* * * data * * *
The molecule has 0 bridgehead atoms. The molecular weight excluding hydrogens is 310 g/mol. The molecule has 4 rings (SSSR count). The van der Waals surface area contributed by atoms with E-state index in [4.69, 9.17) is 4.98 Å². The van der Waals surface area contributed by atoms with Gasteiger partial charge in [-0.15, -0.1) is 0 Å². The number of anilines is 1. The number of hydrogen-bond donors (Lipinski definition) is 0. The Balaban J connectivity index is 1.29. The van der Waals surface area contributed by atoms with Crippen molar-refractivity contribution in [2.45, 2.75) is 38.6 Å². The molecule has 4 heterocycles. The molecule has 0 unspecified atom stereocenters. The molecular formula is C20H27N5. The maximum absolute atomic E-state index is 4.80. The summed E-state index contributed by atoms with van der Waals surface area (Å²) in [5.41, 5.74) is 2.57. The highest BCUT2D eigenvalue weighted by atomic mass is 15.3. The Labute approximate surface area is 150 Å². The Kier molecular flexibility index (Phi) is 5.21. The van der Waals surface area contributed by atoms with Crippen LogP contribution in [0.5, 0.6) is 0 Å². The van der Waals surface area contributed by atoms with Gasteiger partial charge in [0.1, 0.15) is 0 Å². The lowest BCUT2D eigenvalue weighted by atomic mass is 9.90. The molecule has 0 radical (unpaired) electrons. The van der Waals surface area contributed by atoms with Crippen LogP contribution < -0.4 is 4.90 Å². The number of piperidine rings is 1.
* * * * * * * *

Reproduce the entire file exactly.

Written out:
The molecule has 0 bridgehead atoms. The molecular weight excluding hydrogens is 310 g/mol. The molecule has 4 rings (SSSR count). The van der Waals surface area contributed by atoms with E-state index in [4.69, 9.17) is 4.98 Å². The van der Waals surface area contributed by atoms with Gasteiger partial charge in [-0.15, -0.1) is 0 Å². The number of anilines is 1. The number of hydrogen-bond donors (Lipinski definition) is 0. The Balaban J connectivity index is 1.29. The van der Waals surface area contributed by atoms with Crippen molar-refractivity contribution in [2.45, 2.75) is 38.6 Å². The molecule has 4 heterocycles. The molecule has 0 unspecified atom stereocenters. The molecular formula is C20H27N5. The maximum absolute atomic E-state index is 4.80. The summed E-state index contributed by atoms with van der Waals surface area (Å²) in [5.41, 5.74) is 2.57. The highest BCUT2D eigenvalue weighted by atomic mass is 15.3. The Labute approximate surface area is 150 Å². The Kier molecular flexibility index (Phi) is 5.21. The van der Waals surface area contributed by atoms with Crippen LogP contribution in [0.5, 0.6) is 0 Å². The van der Waals surface area contributed by atoms with Gasteiger partial charge in [0.1, 0.15) is 0 Å². The lowest BCUT2D eigenvalue weighted by atomic mass is 9.90. The molecule has 0 radical (unpaired) electrons. The van der Waals surface area contributed by atoms with Crippen LogP contribution < -0.4 is 4.90 Å². The number of piperidine rings is 1.